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Bethlehem, New Hampshire, United States
E-mail contact: randonneur8@yahoo.com | Facebook: facebook.com/1HappyHikerNH

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24 August 2019

A Hike to Devil’s Slide (Stark, NH)


INTRODUCTION:

The trek to Devil’s Slide in Stark, NH is one of those “less-traveled” destinations.  The round-trip distance is only 1.6 miles.  So, it’s not a BIG hike, but it is enjoyable.😃

The Devil’s Slide Trail is described on page 582 of the 30th edition of AMC’s White Mountain Guide, and also at the Kauffmann Forest webpage (click HERE)
 
The trail is shown on the map below.
The trail begins on a logging road.  Since the last time I hiked the Devil’s Slide Trail, there has been some recent logging activity that has impacted the trail.  Some things to be aware of are as follows.  About 0.2 mile into the hike, there is an abrupt LEFT turn off the logging road onto the yellow-blazed trail.  In another few tenths of a mile, the blazed trail is interrupted by a wide swath of logged area.  Once again you’ll be making an abrupt LEFT turn, but this time it might take some “trial and error” to find the blazed trail.  However, once the trail is located, there are no further “gotchas” for the remainder of the trek.

Other than the disruptions caused by the logging operation, the trail was generally in good shape.  There were a few downed trees here and there, but they were easy to step over, or duck under, or walk around.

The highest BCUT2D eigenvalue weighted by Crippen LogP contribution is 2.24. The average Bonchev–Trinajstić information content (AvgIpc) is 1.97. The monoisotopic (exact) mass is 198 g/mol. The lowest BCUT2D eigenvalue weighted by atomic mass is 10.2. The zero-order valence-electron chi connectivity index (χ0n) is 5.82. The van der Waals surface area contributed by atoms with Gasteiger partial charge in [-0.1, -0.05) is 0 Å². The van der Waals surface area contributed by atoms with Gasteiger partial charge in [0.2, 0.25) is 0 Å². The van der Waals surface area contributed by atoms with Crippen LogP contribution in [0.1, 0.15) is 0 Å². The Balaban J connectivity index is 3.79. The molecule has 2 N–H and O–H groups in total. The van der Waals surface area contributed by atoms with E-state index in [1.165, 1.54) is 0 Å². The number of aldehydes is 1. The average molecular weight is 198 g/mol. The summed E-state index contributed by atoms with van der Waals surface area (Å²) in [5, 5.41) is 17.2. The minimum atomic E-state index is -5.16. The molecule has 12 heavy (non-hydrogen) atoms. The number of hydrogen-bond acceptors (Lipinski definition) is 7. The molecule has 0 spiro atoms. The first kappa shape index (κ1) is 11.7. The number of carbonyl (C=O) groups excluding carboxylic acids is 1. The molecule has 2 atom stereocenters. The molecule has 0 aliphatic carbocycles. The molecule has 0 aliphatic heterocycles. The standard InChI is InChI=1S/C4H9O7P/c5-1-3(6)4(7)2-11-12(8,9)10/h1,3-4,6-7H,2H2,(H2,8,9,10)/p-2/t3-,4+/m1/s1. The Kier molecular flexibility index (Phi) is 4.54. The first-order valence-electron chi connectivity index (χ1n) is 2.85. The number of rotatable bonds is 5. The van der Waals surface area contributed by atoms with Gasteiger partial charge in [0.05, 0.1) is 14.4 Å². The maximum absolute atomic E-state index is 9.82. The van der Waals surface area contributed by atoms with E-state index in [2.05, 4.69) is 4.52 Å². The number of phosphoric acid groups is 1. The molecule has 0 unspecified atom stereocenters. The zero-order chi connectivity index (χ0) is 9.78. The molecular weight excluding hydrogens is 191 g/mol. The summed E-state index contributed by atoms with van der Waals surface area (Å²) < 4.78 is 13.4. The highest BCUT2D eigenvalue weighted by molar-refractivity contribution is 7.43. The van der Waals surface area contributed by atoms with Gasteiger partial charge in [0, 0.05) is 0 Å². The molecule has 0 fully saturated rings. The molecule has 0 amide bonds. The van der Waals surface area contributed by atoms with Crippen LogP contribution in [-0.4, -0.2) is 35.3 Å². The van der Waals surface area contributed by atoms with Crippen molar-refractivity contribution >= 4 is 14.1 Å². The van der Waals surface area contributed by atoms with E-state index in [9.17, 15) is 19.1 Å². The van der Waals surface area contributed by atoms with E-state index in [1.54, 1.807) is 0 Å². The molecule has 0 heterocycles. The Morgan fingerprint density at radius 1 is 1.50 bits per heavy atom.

Please bear in mind that the trail conditions described above were as they existed in August 2019.  There will likely be further changes to the trail as the logging operations progress, and then again once the logging has been completed.

PHOTOS:


2 comments:

One Day in America said...

I'm curious as to how Devil's Slide got its name.

The views from this short trek are awesome and I can see why you describe it as an enjoyable hike.

The small town of Stark looks very inviting!

Another nice post, John.

1HappyHiker said...

Rita, regarding how Devil’s Slide got its name, it is my understanding that it has something to do with an American Indian legend. Apparently, the Indians believed that the winds and storms on the mountains were controlled by invisible spirits. And, a time of warfare among these spirits, one-half of the mountain slid into the bowels of the earth, leaving the precipitous slides of the remaining half that we see today.

John